I kill ants. With extreme prejudice. I hate ants, not that anybody really likes them. As a small child I once had the misfortune of mistakenly choosing an ant hill for a good place to play in the dirt. After that scarring episode, my life’s mission has been the eradication of the species. I’m sure in the natural order of things ants serve a greater purpose than to ruin picnics, but in the wilds only, not the civilized, concrete society of the West. They have no place in our world and therefore must be destroyed. There will be some, well, one anyway, who will call into question my dedication to the cause due to the Peanut Butter Knife Incident, but heed not his claims. Even George S. Patton made a tactical mistake now and again.
One of my duties as de facto assistant building super at my job is the interdiction of ant incursions. I relished the opportunity to further the fight against these vile Formicidae on another front. However, I was disappointed to learn that my arsenal of available weapons was significantly limited. Due to an office policy of non-fragrance, traditional, and most effective, ant control agents were forbidden: no ant sprays. My options were thus limited to a mostly static defense of ant traps. However, I did have at my disposal a secret weapon of sorts. Imported from the Chinese, it looked like a harmless stick of blackboard chalk but was supposedly a poison deadly against ants, but relatively harmless to humans (though the instructions cautioned to keep it away from “baby and old man.” No, that is not a typo.). The idea was to draw a chalk line across known ant invasion routes or around their “hidden lying place” which the armies would then not cross, thus cutting off their points of entry into the facility. I’ll admit I was skeptical at first, but others in the office praised it and I did in fact witness ant scouts approaching the chalk lines and then turning back around and heading the other direction.
Besides this import, I had a few other non-standard implements on hand. A few tricks I learned from my days as a custodial services engineer. Most standard hard surface cleaners–Windex, 409, and such–act as a nerve agent on ant columns, killing any sprayed directly. However, unlike conventional chemical weapons which will continue to kill ants who come into contact with a sprayed surface weeks, sometimes even months later, the cleaners are only effective against ants who are directly exposed.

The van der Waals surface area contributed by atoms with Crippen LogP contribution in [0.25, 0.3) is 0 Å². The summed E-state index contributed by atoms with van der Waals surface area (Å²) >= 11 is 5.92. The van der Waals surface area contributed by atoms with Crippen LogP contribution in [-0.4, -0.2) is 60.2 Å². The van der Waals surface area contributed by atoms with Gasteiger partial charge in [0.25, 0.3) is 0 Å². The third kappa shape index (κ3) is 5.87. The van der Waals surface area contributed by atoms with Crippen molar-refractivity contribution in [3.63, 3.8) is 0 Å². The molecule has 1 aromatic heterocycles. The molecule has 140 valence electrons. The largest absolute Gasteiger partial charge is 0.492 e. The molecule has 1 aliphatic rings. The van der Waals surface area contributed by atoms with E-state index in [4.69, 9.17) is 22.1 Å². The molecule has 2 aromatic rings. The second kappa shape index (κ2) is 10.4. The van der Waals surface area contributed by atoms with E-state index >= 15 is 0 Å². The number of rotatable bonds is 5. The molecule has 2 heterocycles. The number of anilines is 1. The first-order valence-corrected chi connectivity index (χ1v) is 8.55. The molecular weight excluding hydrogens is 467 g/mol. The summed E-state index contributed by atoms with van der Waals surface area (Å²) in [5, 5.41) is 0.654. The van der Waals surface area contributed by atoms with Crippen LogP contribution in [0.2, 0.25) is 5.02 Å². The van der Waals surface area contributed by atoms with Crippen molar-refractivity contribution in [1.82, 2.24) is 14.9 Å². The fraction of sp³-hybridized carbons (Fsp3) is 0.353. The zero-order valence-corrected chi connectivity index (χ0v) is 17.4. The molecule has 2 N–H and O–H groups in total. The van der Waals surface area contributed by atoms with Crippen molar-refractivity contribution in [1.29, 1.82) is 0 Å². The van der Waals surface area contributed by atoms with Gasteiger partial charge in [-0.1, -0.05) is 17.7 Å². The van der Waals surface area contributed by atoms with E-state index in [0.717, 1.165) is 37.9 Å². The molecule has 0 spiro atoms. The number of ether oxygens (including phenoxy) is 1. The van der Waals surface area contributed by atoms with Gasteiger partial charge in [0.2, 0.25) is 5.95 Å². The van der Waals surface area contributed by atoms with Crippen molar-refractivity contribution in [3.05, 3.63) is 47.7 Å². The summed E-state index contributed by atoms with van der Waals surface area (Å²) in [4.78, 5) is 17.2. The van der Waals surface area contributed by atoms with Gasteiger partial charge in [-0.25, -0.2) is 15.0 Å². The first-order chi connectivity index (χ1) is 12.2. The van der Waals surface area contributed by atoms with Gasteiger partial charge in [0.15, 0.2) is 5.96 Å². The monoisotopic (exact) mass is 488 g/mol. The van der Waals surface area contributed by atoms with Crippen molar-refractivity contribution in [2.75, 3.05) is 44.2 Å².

There were a few instances when it became necessary to breach protocol and resort to conventional, contraband chemicals. Large scale invasions, usually occurring during times of extremely hot or wet weather, required this drastic step, but even then the sprays could only be implemented on the outside of the building or in remote and unoccupied spaces inside, such as utility closets.
For the most part, the combination of traditional traps, hard surface cleaners, and the Chinese made chalk seemed to do a good job of keeping the enemy at bay. After a time, it became necessary to restock the chalk magazine and the only place to find it was the local Asian grocery. Unfortunately our supplier had recently gone out of business. I turned to the Internet to find a new source and discovered some upsetting information. On a number of pest control forums I learned that the ant chalk was in fact illegal in this country, as it was not inspected nor approved by the FDA or any other agency, and was in fact relatively toxic to more than just “baby and old man.” My most effective weapon was snatched away from me. I was defeated. Once again, the bureaucracy had taken away a useful tool to combat evil because it “wasn’t safe.”
Disillusioned, I didn’t know where to turn. I was getting calls on a weekly basis that the ants were massing on the frontiers, no doubt acutely aware that we were virtually powerless to stop them, waiting only for an ironclad casus belli to invade. And so they got it. The winter rains came and the floods of water and insect invaders began to stream into the building. I futilly tried to stem the tide by placing new and more effective traps in strategic locations, but like the marauding Nazi hordes of 1940 bypassing the fortified, bristling, but stationary Maginot Line, the black armies of six legged sugar seekers simply ignored them.
But at the eleventh hour I made a serendipitous discovery. At the local Home Depot to buy more traps, I happened upon a new product that just might make the difference. An ant spray in a non-aerosol spray bottle, that is truly odorless and stain-free. It’s called Hot Shot. With little time for a full battery of battlefield tests, I ran a quick odor experiment and convinced of its nasal neutrality, I put it into immediate action. That was last week. So far it has proved effective. For those responsible for protecting fragrance-free offices, this could be our silver bullet. The ants thought they had the upper hand, that they could not be defeated, and while the war is far over, it is as Winston Churchill once said, “Now this is not the end. It is not even the beginning of the end. But it is, perhaps, the end of the beginning.”